ECA launches plan to develop special hydropower tool

Addis Ababa, Ethiopia, May 11, 2017 (ECA) – The Economic Commission for Africa is teaming-up with the International Hydropower Association (IHA) to develop a tool that can quantify the comprehensive benefits of hydropower schemes on the continent, Soteri Gatera, Chief of Infrastructure and Industrialisation in the ECA’s Regional Integration and Trade Division, said Thursday.
Addressing a session on benefits of hydropower at the on-going World Hydropower Congress in Addis Ababa, Mr. Soteri said the tool will target investors and policymakers to ensure the full value of hydropower projects is realized and the risk-reward profile for developers and investors is improved.
Currently, there is no comprehensive methodology, accepted within the hydropower sector, to quantify the non-power related and macroeconomic benefits of hydropower projects. Forecasting the benefits of various energy and infrastructure options will help ensure that opportunities are not missed, said Mr. Soteri.
“Once developed, this template or methodology will be will be rolled out within the hydropower sector, and testing it against planned and completed projects in various jurisdictions,” he told delegates to the congress, adding hydropower was now the energy of choice of Africa with leaders committing at continental level to prioritise hydropower development as a source of renewable energy.
He said the recent African Union Specialised Technical Committee (STC) on Transport, Transcontinental and Interregional Infrastructure, Energy and Tourism, held in Lomé, Togo, earlier this month, reaffirmed, in its declaration, the important role of hydro as a source of renewable energy in Africa.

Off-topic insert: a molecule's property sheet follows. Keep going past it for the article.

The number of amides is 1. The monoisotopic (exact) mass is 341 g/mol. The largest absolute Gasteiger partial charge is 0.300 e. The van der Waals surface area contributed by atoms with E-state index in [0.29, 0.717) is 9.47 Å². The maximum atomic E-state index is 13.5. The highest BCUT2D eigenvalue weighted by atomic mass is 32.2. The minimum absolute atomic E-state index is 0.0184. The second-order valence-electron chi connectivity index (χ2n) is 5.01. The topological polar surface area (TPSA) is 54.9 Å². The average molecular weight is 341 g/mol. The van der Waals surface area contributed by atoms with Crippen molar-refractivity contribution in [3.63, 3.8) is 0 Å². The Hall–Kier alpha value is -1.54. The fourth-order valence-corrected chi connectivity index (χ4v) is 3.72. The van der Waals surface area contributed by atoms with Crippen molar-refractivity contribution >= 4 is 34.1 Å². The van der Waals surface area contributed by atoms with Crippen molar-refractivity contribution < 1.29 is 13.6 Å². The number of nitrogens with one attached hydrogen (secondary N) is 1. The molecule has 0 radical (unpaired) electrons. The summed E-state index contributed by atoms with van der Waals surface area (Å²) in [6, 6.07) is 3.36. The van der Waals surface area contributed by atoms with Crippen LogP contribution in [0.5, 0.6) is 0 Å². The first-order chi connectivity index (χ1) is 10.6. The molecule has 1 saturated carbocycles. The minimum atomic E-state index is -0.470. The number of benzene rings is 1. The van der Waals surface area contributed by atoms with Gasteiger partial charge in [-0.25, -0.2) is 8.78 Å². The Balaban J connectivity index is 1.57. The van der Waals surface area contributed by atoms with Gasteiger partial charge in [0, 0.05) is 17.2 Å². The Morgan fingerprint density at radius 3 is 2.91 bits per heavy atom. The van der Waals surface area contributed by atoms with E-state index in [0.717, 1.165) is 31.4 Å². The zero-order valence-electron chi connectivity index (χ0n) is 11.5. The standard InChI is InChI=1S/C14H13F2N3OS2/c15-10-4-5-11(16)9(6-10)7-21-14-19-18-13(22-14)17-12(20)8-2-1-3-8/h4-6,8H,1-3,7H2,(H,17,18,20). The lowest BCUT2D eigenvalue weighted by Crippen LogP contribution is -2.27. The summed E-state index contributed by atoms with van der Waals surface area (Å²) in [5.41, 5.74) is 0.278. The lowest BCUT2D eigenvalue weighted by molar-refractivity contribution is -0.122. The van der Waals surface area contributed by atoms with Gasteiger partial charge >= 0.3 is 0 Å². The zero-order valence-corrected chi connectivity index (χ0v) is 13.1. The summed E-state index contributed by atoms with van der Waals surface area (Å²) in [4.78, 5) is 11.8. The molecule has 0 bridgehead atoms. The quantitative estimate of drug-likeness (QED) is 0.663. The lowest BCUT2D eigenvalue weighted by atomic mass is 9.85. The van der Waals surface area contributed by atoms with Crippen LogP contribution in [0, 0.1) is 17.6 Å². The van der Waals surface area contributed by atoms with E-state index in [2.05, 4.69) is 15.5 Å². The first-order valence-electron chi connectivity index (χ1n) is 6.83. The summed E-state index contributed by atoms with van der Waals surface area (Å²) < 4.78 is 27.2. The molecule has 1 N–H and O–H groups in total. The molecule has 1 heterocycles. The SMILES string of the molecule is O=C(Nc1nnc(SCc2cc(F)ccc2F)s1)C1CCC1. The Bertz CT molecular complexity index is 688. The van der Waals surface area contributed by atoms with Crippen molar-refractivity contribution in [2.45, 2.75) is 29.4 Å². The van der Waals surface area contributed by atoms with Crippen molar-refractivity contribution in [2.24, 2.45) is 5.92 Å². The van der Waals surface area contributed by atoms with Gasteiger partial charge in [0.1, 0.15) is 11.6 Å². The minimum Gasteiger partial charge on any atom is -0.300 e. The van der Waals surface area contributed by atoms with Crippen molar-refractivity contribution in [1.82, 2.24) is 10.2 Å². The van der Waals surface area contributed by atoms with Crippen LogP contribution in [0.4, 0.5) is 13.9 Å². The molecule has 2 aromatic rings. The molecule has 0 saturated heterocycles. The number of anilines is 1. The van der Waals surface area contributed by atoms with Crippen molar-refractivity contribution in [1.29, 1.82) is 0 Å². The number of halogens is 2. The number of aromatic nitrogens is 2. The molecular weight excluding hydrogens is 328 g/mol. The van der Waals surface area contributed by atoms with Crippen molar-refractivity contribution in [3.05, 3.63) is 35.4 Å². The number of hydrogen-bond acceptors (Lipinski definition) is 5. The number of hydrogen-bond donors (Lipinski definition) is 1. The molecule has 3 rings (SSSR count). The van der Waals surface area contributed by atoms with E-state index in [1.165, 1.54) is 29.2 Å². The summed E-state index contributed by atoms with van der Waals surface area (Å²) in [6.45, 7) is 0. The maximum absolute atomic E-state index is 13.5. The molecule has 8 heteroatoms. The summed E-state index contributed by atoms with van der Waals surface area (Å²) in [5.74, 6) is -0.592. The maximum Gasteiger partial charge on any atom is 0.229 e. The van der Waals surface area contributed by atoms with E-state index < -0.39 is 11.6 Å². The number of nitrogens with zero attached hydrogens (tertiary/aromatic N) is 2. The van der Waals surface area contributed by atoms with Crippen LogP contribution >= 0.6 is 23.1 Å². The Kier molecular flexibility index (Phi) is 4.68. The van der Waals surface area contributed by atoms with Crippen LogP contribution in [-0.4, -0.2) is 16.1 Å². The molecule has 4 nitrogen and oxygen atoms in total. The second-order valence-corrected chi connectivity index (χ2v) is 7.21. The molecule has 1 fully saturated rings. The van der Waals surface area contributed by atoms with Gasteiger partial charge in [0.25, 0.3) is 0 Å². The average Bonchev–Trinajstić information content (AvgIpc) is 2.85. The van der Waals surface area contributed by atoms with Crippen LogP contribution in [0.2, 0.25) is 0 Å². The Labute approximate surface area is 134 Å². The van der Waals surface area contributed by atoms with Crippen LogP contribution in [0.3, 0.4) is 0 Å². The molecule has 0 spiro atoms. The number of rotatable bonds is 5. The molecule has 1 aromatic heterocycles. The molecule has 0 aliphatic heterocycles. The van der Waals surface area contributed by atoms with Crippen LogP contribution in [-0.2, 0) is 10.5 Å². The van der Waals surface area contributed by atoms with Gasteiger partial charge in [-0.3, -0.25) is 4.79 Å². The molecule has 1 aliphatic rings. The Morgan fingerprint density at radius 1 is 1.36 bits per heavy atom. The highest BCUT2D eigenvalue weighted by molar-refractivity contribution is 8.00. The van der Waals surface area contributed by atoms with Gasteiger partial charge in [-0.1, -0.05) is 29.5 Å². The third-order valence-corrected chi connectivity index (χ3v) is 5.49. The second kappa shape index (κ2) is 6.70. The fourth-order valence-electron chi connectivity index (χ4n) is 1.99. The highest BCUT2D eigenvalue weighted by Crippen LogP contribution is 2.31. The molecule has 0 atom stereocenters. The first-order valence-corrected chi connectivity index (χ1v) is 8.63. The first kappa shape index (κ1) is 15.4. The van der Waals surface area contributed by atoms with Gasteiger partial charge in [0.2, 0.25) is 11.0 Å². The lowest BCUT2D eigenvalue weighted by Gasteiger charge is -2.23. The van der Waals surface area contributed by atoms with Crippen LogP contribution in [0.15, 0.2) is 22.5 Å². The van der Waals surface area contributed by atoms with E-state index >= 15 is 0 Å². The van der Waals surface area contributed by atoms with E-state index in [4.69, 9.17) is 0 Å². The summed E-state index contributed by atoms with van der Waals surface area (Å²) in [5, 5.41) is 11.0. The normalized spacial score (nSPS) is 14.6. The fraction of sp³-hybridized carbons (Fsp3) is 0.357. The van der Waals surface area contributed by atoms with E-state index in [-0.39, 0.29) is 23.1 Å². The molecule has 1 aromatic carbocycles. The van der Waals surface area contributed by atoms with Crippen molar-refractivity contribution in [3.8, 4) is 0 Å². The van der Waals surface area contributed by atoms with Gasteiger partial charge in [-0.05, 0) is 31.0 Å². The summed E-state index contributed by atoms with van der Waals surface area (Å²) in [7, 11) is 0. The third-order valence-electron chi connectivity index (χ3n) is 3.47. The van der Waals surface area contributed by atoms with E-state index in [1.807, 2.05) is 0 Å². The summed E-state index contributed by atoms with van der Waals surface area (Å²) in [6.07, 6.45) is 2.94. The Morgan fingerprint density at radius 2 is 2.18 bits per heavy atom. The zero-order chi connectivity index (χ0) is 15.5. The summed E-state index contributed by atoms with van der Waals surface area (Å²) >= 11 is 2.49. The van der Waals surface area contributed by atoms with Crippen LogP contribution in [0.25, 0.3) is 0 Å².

“While acknowledging the role of other energy sources, the meeting affirmed that hydropower is the only renewable energy that has the potential to expand access to electricity to large populations, as well as to rural households,” he said.
Mr. Soteri said single and multipurpose hydropower facilities can make substantial contributions at local and regional levels.
In addition to export revenues, they provide other local macro-economic benefits relating to employment, education and recreation and in the process opening up new possibilities for trade, tourism and transport.
The session was used to discuss the methodology that can be used to quantify the benefits of completed and planned hydro projects. Hydropower benefits are often under-reported and companies and project developers struggle to collect, quantify and share information on the benefits of their projects.
“In many policy discourses, the non-power related benefits are often ignored. Yet, these are the benefits that make hydropower more competitive than other type of energy infrastructure, particularly in transforming the economies of many African countries,” Mr. Soteri said.
“There is currently a lot of focus on power related aspects, and rightly so. These include maximum peak load generation; flexible energy storage, contribution to grid stability, reducing dependence on imported fossil fuels, and so forth.”
However, adopting a value chain approach in hydropower development reveals significant non-power or secondary benefits. These include important drivers of the economy like skills development, modernization of agriculture, or agribusiness, said Mr. Soteri.
He said the social benefits of hydropower are immense, for example reducing poverty, and enhancing quality of life in communities they serve.
“Our focus at ECA goes beyond increasing access to electricity in Africa. It is also on how energy infrastructure contributes to the economic transformation of the continent,” said Mr. Soteri, adding green power presents the opportunity for Africa to achieve the type of structural transformation that yields sustainable and inclusive growth, creating jobs while safeguarding the productivity of natural resource assets.
Meanwhile, the IHA yesterday launched the G-res, new tool for measuring carbon footprint of reservoirs.
The G-res enables decision-makers and stakeholders to better estimate the greenhouse gas emissions associated with the introduction of a reservoir into a landscape.
Launched by IHA in collaboration with the UNESCO Chair for Global Environmental Change, this publicly-available, web-based tool can be used to measure net greenhouse gas (GHG) emissions on existing or planned reservoirs.
Issued by:
Communications Section
Economic Commission for Africa
PO Box 3001
Addis Ababa
Tel: +251 11 551 5826